We’ve posted a couple of stories about refugees from Africa trying to get into Israel, here, here and here. Africans began heading for Israel after Egypt treated asylum seekers brutally, and Israel is building a border fence to prevent floods of people. A recent article in the Jerusalem Post begins:
For most of Israel’s history, the word refugee has been associated with Jewish communities fleeing persecution or Palestinians stuck for decades in makeshift camps. The few dozen asylum-seekers a year requesting refugee status in Israel were not assessed by the state, but by the United Nations High Commissioner for Refugees (UNHCR), with help from the Joint Distribution Committee.
But in recent years, local and regional events have drawn hundreds of asylum-seekers here every month, flooding the system and underscoring Israel’s need for an independent refugee processing system.
….In July, Israel became one of the last developed countries to launch an asylum claims process – without fanfare and virtually without notice.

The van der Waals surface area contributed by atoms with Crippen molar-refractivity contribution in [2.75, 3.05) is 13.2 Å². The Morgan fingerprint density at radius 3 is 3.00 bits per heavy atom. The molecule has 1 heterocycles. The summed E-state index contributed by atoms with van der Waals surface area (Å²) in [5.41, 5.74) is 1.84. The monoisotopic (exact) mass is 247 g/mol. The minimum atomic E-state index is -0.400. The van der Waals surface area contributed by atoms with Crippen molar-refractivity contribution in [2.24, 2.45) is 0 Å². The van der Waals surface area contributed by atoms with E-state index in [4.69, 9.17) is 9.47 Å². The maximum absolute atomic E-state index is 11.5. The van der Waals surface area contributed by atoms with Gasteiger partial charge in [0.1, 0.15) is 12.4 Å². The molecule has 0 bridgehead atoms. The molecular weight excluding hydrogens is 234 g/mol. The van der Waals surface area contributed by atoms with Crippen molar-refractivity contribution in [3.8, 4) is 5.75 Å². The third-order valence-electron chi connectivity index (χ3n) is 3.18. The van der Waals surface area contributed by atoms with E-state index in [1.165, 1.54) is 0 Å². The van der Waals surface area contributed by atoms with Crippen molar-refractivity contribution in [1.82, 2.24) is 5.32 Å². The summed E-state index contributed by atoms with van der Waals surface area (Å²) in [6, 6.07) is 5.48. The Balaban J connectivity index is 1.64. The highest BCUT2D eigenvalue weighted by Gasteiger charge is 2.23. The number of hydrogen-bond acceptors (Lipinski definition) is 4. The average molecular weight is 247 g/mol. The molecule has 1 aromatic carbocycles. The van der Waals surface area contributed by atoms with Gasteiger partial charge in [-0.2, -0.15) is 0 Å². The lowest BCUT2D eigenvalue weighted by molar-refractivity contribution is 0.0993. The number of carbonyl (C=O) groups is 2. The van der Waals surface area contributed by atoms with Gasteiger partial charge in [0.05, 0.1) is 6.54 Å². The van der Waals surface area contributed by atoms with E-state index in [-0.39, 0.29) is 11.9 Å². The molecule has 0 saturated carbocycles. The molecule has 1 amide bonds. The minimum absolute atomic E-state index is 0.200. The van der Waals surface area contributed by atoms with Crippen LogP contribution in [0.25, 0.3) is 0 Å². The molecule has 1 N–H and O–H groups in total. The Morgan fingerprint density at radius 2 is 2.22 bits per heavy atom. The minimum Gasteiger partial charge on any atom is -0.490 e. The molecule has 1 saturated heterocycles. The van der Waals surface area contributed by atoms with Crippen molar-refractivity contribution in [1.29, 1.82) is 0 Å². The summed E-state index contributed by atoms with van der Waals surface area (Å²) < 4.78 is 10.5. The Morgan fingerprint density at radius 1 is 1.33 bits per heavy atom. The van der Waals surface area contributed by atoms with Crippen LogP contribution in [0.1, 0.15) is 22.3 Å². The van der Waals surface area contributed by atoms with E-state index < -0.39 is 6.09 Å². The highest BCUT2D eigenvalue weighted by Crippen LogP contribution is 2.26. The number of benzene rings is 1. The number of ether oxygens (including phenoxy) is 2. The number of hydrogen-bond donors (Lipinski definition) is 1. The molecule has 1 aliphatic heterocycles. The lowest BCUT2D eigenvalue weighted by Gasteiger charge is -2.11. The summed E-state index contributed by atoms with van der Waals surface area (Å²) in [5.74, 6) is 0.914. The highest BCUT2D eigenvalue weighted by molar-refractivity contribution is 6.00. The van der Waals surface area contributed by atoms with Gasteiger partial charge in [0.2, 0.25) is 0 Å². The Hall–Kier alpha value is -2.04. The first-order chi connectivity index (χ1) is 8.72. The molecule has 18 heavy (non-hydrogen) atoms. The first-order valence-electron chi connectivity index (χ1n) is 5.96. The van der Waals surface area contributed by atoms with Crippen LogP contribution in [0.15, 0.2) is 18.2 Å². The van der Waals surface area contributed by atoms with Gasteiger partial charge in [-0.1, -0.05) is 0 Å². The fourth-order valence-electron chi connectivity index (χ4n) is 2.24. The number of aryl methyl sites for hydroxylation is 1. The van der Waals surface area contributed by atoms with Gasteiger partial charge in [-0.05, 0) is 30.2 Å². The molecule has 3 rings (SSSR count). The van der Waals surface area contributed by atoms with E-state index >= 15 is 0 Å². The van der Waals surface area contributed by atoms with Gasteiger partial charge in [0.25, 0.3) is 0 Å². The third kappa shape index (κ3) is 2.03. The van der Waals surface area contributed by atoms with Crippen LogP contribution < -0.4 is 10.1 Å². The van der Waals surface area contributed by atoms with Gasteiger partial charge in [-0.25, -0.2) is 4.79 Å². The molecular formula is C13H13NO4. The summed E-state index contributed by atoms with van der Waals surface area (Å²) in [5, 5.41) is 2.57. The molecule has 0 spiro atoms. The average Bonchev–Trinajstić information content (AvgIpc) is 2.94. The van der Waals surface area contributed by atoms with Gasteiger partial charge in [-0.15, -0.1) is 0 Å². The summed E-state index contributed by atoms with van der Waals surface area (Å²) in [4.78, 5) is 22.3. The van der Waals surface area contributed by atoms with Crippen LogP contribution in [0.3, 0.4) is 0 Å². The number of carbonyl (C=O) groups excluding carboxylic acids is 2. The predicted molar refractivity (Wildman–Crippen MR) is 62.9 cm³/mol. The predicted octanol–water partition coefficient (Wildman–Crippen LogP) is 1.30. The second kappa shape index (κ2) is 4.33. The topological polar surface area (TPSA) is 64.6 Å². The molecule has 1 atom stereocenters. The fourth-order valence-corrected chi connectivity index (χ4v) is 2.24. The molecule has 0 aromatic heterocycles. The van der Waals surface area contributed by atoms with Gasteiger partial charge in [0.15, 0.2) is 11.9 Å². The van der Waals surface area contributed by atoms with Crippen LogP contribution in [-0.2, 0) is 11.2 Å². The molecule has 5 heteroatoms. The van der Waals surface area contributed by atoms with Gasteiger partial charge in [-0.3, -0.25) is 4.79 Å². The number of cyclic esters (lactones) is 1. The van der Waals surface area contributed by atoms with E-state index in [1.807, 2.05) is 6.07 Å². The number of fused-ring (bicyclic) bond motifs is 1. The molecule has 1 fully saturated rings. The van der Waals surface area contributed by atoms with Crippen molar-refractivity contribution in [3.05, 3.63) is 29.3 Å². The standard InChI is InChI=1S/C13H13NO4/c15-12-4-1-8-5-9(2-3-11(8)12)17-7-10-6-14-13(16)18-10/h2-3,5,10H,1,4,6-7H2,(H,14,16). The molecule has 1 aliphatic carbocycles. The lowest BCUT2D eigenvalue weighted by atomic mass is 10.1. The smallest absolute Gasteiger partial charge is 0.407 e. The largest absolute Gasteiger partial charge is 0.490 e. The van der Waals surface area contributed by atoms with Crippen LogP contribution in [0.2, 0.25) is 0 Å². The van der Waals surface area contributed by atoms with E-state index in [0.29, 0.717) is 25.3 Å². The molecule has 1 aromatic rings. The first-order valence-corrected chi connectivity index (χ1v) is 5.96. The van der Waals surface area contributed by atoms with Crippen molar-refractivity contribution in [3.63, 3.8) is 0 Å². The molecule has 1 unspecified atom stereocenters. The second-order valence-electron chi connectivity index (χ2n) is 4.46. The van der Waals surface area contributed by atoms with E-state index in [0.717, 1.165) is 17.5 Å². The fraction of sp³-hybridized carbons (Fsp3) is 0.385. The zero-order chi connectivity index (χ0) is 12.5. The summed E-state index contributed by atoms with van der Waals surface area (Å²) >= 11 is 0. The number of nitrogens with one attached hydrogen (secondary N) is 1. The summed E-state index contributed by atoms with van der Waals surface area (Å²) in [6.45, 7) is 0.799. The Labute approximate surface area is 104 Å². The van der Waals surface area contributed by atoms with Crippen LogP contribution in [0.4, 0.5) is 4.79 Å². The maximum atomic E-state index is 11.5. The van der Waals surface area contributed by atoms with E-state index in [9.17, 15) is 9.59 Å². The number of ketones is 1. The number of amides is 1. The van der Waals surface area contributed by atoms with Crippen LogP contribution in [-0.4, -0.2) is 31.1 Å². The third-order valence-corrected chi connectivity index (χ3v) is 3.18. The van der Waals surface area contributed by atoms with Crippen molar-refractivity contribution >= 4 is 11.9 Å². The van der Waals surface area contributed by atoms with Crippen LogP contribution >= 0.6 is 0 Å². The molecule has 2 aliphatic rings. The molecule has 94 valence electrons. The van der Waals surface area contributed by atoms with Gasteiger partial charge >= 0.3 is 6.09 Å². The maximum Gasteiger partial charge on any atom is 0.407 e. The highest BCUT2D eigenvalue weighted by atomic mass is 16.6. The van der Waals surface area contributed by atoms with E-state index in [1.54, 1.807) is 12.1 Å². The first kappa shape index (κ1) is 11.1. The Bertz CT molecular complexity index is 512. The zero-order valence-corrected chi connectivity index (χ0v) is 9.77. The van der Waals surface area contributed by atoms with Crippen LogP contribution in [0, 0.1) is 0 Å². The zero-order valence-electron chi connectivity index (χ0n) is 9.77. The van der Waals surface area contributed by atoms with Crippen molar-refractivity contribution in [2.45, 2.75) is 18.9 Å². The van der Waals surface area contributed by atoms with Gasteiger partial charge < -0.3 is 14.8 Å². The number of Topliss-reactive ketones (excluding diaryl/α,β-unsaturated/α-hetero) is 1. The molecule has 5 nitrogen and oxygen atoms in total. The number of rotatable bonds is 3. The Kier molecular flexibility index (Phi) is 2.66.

There follows an interview with Joel Moss, director of HIAS in Israel, who helped set up the process. I’m not going to go through the whole thing here, but here’s a summary of the numbers:
How many asylum-seekers are in Israel and how have the numbers grown?
There are about 18,000 asylum-seekers in Israel now, mostly from Africa and some from Eastern Europe and the Far East.
Up until around 2003, if there were 100 new asylum-seekers in Israel a year, that was a lot. Now there are often 600-1,000 arriving each month. [These] are large numbers for a country this size and for a country that never dealt with this issue before.
If you do the pro-rata calculation between the population of Israel and the US, it as if the US had seen a rise from 2,000 asylum seekers in 2005 to half a million in 2009. That’s a staggering shift.
Israel needs to get that fence built quickly. It is a tiny country, about the size of New Jersey. It is abiding by UN standards and the Geneva Convention in accepting refugees, and is already getting swamped. Neighboring countries are not so accepting, so there has been and will continue to be more and more pressure on Israel.